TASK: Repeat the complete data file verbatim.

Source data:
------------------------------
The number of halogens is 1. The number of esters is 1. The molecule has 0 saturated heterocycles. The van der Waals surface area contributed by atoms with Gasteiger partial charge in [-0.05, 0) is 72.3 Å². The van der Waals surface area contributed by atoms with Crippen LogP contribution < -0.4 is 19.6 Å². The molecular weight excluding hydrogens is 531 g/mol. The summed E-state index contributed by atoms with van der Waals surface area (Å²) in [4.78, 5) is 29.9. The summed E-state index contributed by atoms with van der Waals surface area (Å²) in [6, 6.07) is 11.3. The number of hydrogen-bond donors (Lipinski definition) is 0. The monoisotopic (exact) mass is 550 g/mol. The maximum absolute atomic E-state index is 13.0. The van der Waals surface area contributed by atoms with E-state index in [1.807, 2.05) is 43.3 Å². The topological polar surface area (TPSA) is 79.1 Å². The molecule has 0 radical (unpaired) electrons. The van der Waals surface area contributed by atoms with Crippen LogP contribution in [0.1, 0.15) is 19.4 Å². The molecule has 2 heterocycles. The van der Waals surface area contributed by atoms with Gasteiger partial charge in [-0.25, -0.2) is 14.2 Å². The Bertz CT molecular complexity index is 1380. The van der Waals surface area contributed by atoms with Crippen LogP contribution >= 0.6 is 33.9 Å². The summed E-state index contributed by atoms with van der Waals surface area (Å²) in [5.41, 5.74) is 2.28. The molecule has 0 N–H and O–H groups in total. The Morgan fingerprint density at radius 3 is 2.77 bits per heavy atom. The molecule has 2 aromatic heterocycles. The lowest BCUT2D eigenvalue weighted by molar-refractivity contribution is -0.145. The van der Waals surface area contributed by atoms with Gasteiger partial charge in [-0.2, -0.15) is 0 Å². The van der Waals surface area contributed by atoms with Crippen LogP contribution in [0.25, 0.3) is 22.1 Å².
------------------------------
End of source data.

The number of halogens is 1. The number of esters is 1. The molecule has 0 saturated heterocycles. The van der Waals surface area contributed by atoms with Gasteiger partial charge in [-0.05, 0) is 72.3 Å². The van der Waals surface area contributed by atoms with Crippen LogP contribution < -0.4 is 19.6 Å². The molecular weight excluding hydrogens is 531 g/mol. The summed E-state index contributed by atoms with van der Waals surface area (Å²) in [4.78, 5) is 29.9. The summed E-state index contributed by atoms with van der Waals surface area (Å²) in [6, 6.07) is 11.3. The number of hydrogen-bond donors (Lipinski definition) is 0. The monoisotopic (exact) mass is 550 g/mol. The maximum absolute atomic E-state index is 13.0. The van der Waals surface area contributed by atoms with E-state index in [1.807, 2.05) is 43.3 Å². The topological polar surface area (TPSA) is 79.1 Å². The molecule has 0 radical (unpaired) electrons. The van der Waals surface area contributed by atoms with Crippen LogP contribution in [0.1, 0.15) is 19.4 Å². The molecule has 2 heterocycles. The van der Waals surface area contributed by atoms with Gasteiger partial charge in [-0.25, -0.2) is 14.2 Å². The Bertz CT molecular complexity index is 1380. The van der Waals surface area contributed by atoms with Crippen LogP contribution >= 0.6 is 33.9 Å². The summed E-state index contributed by atoms with van der Waals surface area (Å²) in [5.41, 5.74) is 2.28. The molecule has 0 N–H and O–H groups in total. The Morgan fingerprint density at radius 3 is 2.77 bits per heavy atom. The molecule has 2 aromatic heterocycles. The lowest BCUT2D eigenvalue weighted by molar-refractivity contribution is -0.145. The van der Waals surface area contributed by atoms with Gasteiger partial charge in [-0.2, -0.15) is 0 Å². The van der Waals surface area contributed by atoms with Crippen LogP contribution in [0.25, 0.3) is 22.1 Å².